Level 2A; Level 2B

Significant improvement in participants’ knowledge and self-assessed confidence scores for all modules (p < .001)

Cooper, 201139

Single U.S. academic medical center

108 physicians, nurses, and allied health professionals

One-day training program

Two simulation and debriefing exercises in teams, seminar

Teamwork, patient safety, communication, individual and collective leadership

Level 1; Level 2A

High scores for relevance and quality of simulations on questionnaire and free-text comments. Statements during exercises were transcribed, and reflected subjective learning outcomes and insights about teamwork, communication, and leadership

Cordes, 198940

Single U.S. residency program (preventive medicine and occupational medicine)

25 residents

One-month administrative rotation and project work

Practical experience from public health agencies (preventive medicine) and corporate settings and private practices (occupational medicine)

Budgeting, fiscal control, political processes and regulatory procedures, program development, personnel management, planning and organization, and computer skills

Level 2A; Level 4B

Participants’ overall rating of how beneficial the program was (score 3.23 on a four-point Likert scale). Participants’ careers were tracked, and 52 % had advanced to management positions

Crites, 200441

Single U.S. residency program (internal medicine and pediatrics)

12 residents (PGY1-4)

Monthly seminar series covering 12 topics

Interactive lectures

Coding, regulatory issues, financial issues, human resource management

Level 2A; Level 2B

Participants scored higher on a self-assessed management skill, from 2.62 to 3.65 on a Likert scale of 1 to 5. Score on knowledge test increased from 74 % to 91 %

Dannels, 200842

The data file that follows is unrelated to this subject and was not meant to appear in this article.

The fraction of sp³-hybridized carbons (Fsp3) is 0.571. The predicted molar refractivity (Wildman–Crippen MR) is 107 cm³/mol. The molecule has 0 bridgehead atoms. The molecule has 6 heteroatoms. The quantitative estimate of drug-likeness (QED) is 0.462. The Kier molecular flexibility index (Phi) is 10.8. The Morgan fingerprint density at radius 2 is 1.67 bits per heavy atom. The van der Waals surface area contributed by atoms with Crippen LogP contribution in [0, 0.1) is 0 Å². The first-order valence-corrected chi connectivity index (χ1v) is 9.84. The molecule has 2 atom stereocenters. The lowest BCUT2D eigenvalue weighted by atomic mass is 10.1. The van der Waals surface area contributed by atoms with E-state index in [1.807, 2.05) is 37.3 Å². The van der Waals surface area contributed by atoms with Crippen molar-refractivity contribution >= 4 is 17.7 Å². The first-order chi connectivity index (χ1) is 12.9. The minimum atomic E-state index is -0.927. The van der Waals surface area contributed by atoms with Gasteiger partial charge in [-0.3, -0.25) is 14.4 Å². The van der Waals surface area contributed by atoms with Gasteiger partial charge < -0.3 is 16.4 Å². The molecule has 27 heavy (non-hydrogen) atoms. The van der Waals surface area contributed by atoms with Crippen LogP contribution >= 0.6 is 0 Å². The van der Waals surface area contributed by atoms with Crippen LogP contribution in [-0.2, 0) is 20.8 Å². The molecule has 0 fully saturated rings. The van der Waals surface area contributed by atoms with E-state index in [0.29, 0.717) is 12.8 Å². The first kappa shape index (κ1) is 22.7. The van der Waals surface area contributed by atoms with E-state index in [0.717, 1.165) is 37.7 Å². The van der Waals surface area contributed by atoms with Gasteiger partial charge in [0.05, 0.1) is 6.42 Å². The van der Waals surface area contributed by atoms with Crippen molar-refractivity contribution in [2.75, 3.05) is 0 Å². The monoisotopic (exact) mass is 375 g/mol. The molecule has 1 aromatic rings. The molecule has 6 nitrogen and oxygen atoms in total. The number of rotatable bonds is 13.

U.S./Canada executive education in academic medicine

78 women faculty at the associate or full professor level

One-year executive leadership development program for senior women faculty

Not specified

Executive leadership education

Level 2A; Level 3A; Level 4B

Change in pre/post intervention test of program participants (after 4–5 years) compared with two groups of women who did not participate in the program: a matched group from the AAMC faculty roster and a group of women who had applied to the program but had not been accepted. Program participants scored higher than comparison groups (n = 468) on 15 of 16 leadership indicators, including rank, position, leadership competencies and aspirations

Dougthy, 199143

U.S., national program for pediatric chief residents

117 participants (over three years)

Three-day experiential workshop

Leadership training program with lectures and group exercises

Human interactions, stress management, management of teams and conflicts

Level 1; Level 2A; Level 3A

Participants rated satisfaction with the program components on a 10-point scale (mean score 8.2). 97 % said the conference would be useful to other chief residents. 20 of 67 attendees responded to six-month follow-up and reported changes in insight into personality types, ability to manage conflict, awareness of personal strengths/ weaknesses, ability to appreciate others’ perspectives, and ability to give negative feedback

Edler, 201044

Single U.S. postgraduate pediatric anesthesiology fellowship

Not specified

One-year program during the first year of a residencyprogram